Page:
“Pandora Cluster” created by the collision of four galaxy clusters Looking back at Hubble Space Telescope images | sorae Portal site to space

[▲ Galaxy cluster “Abell 2744” photographed by the Hubble Space Telescope (Credit: NASA, ESA, and J. Lotz, M. Mountain, A. Koekemoer, and the HFF Team (STScI).)]

This is the galaxy cluster “Abell 2744” about 4 billion light years away in the direction of “Sculptor”. A galaxy cluster is a large celestial body that contains hundreds to thousands of galaxies. The image shows countless spiral and elliptical galaxies, including those that do not belong to Abell 2744.

Consisting of about 500 galaxies, Abell 2744 is thought to have undergone a turbulent history, formed by the collision of at least four galaxy clusters over more than 350 million years. As a result of the collision of galaxy clusters, some galaxies in Abell 2744 are believed to have been torn apart by the gravity of the cluster, and stars that do not belong to any galaxy are scattered inside the cluster. Abell 2744 has also been named “Pandora’s Cluster” by researchers because of the various phenomena caused by the collision of galaxy clusters.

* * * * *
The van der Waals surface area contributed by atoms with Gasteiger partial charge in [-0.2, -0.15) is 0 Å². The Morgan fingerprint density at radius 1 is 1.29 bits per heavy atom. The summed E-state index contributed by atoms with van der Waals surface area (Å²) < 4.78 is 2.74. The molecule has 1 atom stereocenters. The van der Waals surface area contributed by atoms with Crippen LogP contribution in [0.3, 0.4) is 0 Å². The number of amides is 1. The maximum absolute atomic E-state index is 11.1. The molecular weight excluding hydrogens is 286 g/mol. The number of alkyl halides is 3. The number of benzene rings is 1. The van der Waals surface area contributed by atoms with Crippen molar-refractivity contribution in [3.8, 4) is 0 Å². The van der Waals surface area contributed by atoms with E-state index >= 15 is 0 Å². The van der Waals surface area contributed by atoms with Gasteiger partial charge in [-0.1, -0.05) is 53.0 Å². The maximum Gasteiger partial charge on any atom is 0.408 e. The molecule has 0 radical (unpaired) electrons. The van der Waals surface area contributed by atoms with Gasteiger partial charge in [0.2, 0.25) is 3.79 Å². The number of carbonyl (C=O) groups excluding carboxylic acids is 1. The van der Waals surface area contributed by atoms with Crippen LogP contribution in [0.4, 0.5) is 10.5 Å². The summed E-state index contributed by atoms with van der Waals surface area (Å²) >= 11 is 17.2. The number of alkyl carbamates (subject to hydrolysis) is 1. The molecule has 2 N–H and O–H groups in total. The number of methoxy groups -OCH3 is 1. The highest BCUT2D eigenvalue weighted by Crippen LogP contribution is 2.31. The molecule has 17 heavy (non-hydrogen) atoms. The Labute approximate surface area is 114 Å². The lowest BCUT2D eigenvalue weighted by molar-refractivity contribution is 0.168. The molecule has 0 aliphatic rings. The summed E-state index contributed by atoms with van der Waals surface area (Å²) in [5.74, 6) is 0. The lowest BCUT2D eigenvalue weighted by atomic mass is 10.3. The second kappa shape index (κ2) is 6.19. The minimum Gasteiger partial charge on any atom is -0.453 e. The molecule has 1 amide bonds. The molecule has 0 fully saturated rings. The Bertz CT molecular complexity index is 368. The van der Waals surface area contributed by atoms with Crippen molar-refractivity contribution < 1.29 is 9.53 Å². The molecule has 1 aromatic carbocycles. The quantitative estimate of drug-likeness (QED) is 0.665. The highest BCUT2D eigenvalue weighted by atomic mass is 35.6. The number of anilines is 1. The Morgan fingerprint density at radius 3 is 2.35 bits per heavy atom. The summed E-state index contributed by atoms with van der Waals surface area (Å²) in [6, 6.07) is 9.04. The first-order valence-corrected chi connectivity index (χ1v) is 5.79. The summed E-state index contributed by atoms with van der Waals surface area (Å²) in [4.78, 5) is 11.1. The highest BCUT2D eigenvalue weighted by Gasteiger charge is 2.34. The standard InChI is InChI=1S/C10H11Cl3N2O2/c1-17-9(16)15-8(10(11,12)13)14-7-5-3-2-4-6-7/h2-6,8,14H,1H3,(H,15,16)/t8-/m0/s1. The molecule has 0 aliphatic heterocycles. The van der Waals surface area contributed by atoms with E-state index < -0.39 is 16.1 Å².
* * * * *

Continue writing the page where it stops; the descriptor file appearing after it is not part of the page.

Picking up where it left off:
The first image is based on the image acquired using the “Advanced Camera for Surveying (ACS)” installed on the “Hubble” Space Telescope (using a total of 7 types of visible light and infrared filters). It was created and published on January 7, 2014, and was reintroduced on November 23, 2022 by the National Aeronautics and Space Administration (NASA) Hubble Space Telescope Twitter official account.

Source

  • Image Credit: NASA, ESA, and J. Lotz, M. Mountain, A. Koekemoer, and the HFF Team (STScI).
  • STScI – Abell 2744 Frontier Field
  • ESA/Hubble – Pandora’s magnifying glass
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